Thursday, January 17, 2013

Elsewhere: Rolling, DOMA, More

At PP today, I asked when is a roll not a roll? It's about the Hastert Rule and House Republicans. Also about House Republicans: at Greg's place, I said that the reason they don't adopt the sensible divided government strategy that Democrats used in 2007-2008 of passing the legislation they wanted to run on is that, well, they don't have any. I don't think I was clear over there: I don't consider this an inherent weakness of Republicans or conservatives; it's just the mark of this particular group of conservative Republicans.

What else? I have a new column up at TAP today about executive orders, Congress, and presidents.

Yesterday at PP, I said that the key for Senate reform now is whether Democratic Senators are, right now, hearing things from their constituents which will send them back to Washington in a mood for pushing Harry Reid on the filibuster. And earlier in the week I defended the House's right to use money to support DOMA in the courts.


  1. I liked your article regarding the Republican's lack of a positive agenda. But I think that you are not taking the cyclical nature of politics into consideration. Since 1980, conservatives have pretty much set the tone of the debate: deciding what should be discussed, and when, and how. It was a remarkably effective use of messaging. They attacked welfare for the poor, severely curtailed abortion rights, promoted corporate welfare, reduced taxes, built up the military, opened international trading groups, and opened the floodgates of guns. They got some, even most, of everything they wanted.

    That's why they don't have a positive agenda. Because there is nothing left to want.

    1. I hear this all the time, and I really am baffled by it. There is no conservative policy achievement since 1980 as significant as the ACA. For that matter, there's nothing as significant as the (GHWB-era) ADA. Taxes have gone down...and gone up. Gun restrictions have come and gone, and now will come again. Conservatives have won on the margins on abortion since 1980, but been routed on gay & lesbian issues, and most of the larger church/state stuff. Environmental laws are tougher and more secure than they were in 1980 -- and while climate legislation has stalled so far, conservatives have not "decided what should be discussed" on climate, for the most part.

    2. Have to disagree on taxes and the basic relationship between the government and the economy. In 1981, 9.4% of GDP was collected in income taxes, 2% in corporate taxes, and 6% in payroll taxes. At that time, 9.4% was the highest in income taxes collected, whereas corporate taxes were at their lowest, and payroll taxes were rising. Since then? Income taxes went up through the late 1990s, but dropped SHARPLY in the Bush years, and is now about 6-7%. Now, some of that is recessionary, but its also reflecting cuts in tax rates. Corporate taxes dropped very low in the 1980s, went up a tick in the 90s, and are now at their lowest levels (as a share of GDP) since WWII. Payroll taxes have continued their slow and steady increase, dropping only during Obama's payroll tax holiday.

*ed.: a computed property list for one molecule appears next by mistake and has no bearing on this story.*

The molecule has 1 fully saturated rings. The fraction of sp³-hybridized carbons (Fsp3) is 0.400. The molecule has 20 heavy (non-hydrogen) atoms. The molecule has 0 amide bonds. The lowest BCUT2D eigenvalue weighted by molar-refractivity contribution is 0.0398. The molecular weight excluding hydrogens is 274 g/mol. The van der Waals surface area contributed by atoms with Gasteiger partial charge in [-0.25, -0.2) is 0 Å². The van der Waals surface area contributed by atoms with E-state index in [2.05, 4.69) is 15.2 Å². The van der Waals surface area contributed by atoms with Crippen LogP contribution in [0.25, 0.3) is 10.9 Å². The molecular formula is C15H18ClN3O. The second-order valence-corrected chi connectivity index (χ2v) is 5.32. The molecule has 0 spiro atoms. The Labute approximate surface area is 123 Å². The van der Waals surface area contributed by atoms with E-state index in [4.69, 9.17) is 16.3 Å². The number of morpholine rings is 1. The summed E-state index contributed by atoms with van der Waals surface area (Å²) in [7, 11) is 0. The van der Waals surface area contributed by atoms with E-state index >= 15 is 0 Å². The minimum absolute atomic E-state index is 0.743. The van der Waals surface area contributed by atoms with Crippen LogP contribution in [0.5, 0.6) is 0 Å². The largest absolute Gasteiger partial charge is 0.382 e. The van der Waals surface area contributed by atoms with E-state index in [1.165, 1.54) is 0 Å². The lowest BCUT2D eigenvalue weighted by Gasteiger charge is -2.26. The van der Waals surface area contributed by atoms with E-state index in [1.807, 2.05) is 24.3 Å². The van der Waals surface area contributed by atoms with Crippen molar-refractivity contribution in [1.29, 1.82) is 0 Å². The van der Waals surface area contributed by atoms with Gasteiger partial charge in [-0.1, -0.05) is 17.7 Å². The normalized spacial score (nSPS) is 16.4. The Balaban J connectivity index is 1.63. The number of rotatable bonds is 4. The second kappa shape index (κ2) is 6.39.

The first of these taxes is progressively structured--those are lower. The second of these is essentially very progressive (minus the loopholes, of course) in that it taxes corporations--those are lower. The third of these is regressive (poor people pay a MUCH higher share of their income in payroll taxes than do the wealthy)--those are higher.

      Sorry, JB, but I fundamentally disagree that conservatives haven't won the last 30 years on taxes. Democrats run scared from MENTIONING taxes these days.

    3. Barack Obama just won a presidential election in which raising taxes (granted, on only a very slim subgroup, but still) was a major campaign promise. In fact, he's done it twice in a row. Bill Clinton did the same thing in 1993.

      I'm not saying that Dems have always, or even overall, won on taxes -- but it's not true that they won't talk about taxes.

      Nor did Dems shy away from raising taxes to pay for the ACA.

    4. But they're always raising OTHER PEOPLE'S taxes. Middle-class is defined upward ($400K?). Tanning salons. People who choose not to buy health insurance.

      And, you really can't ignore what's happened on the ground. Taxes on rich people have decreased dramatically in the last 30 years. Taxes the middle and poor have been somewhat cut, overall.

      That's a conservative win....even if Democrats happen to have won 4 elections of the last 9 (with 3 terms to show for it, because BHO has a whole term in front of him), and Dems have won the House 9 of the 17 elections in that same time, tax policy has moved sharply to the right. That Obama promise to raise taxes above $250K? He didn't really deliver on that until a couple weeks ago, did he?

      I'm not saying that Dems are just as conservative as Reps. I'm saying that conservatives have won the tax battle for the last 30+ years.

    5. And Obama has railed for years against oil company subsidies - no effect at all.

  2. You make an interesting point about how historically many measures have passed by the slimmest of margins because some mebers who wanted them to pass did not want to vote for them. My favorite example is the acquittal of Andrew Johnson by the Senate. People have the image of Edmund G. Ross singlehandedly saving the president, but in fact it seems that a number of moderate Republican senators who voted for conviction would have voted for acquittal *if* their votes had been necessary.


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